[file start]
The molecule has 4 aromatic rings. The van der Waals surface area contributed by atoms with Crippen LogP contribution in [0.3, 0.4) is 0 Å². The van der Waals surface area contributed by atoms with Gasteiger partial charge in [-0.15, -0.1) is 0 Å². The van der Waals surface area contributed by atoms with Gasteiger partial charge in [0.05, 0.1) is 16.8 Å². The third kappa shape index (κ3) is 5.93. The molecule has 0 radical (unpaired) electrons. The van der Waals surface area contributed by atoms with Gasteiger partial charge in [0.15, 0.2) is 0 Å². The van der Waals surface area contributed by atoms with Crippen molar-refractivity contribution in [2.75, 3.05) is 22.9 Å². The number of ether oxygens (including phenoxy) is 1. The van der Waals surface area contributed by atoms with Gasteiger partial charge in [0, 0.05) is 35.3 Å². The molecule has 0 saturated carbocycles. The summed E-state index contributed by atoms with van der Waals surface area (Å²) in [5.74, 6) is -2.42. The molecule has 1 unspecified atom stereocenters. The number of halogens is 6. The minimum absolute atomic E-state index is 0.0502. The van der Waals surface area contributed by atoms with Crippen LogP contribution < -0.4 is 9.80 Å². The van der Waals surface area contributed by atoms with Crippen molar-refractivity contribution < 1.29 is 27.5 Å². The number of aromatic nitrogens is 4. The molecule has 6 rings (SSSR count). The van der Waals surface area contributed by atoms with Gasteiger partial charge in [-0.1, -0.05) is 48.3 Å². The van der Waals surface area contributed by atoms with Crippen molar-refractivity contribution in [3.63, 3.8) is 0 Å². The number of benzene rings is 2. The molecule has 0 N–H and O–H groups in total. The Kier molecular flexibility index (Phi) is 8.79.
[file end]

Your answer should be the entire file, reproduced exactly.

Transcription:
The molecule has 4 aromatic rings. The van der Waals surface area contributed by atoms with Crippen LogP contribution in [0.3, 0.4) is 0 Å². The van der Waals surface area contributed by atoms with Gasteiger partial charge in [-0.15, -0.1) is 0 Å². The van der Waals surface area contributed by atoms with Gasteiger partial charge in [0.05, 0.1) is 16.8 Å². The third kappa shape index (κ3) is 5.93. The molecule has 0 radical (unpaired) electrons. The van der Waals surface area contributed by atoms with Gasteiger partial charge in [0.15, 0.2) is 0 Å². The van der Waals surface area contributed by atoms with Crippen molar-refractivity contribution in [2.75, 3.05) is 22.9 Å². The number of ether oxygens (including phenoxy) is 1. The van der Waals surface area contributed by atoms with Gasteiger partial charge in [0, 0.05) is 35.3 Å². The molecule has 0 saturated carbocycles. The summed E-state index contributed by atoms with van der Waals surface area (Å²) in [5.74, 6) is -2.42. The molecule has 1 unspecified atom stereocenters. The number of halogens is 6. The minimum absolute atomic E-state index is 0.0502. The van der Waals surface area contributed by atoms with Crippen LogP contribution < -0.4 is 9.80 Å². The van der Waals surface area contributed by atoms with Crippen molar-refractivity contribution < 1.29 is 27.5 Å². The number of aromatic nitrogens is 4. The molecule has 6 rings (SSSR count). The van der Waals surface area contributed by atoms with Gasteiger partial charge in [-0.1, -0.05) is 48.3 Å². The van der Waals surface area contributed by atoms with Crippen molar-refractivity contribution in [3.63, 3.8) is 0 Å². The number of benzene rings is 2. The molecule has 0 N–H and O–H groups in total. The Kier molecular flexibility index (Phi) is 8.79.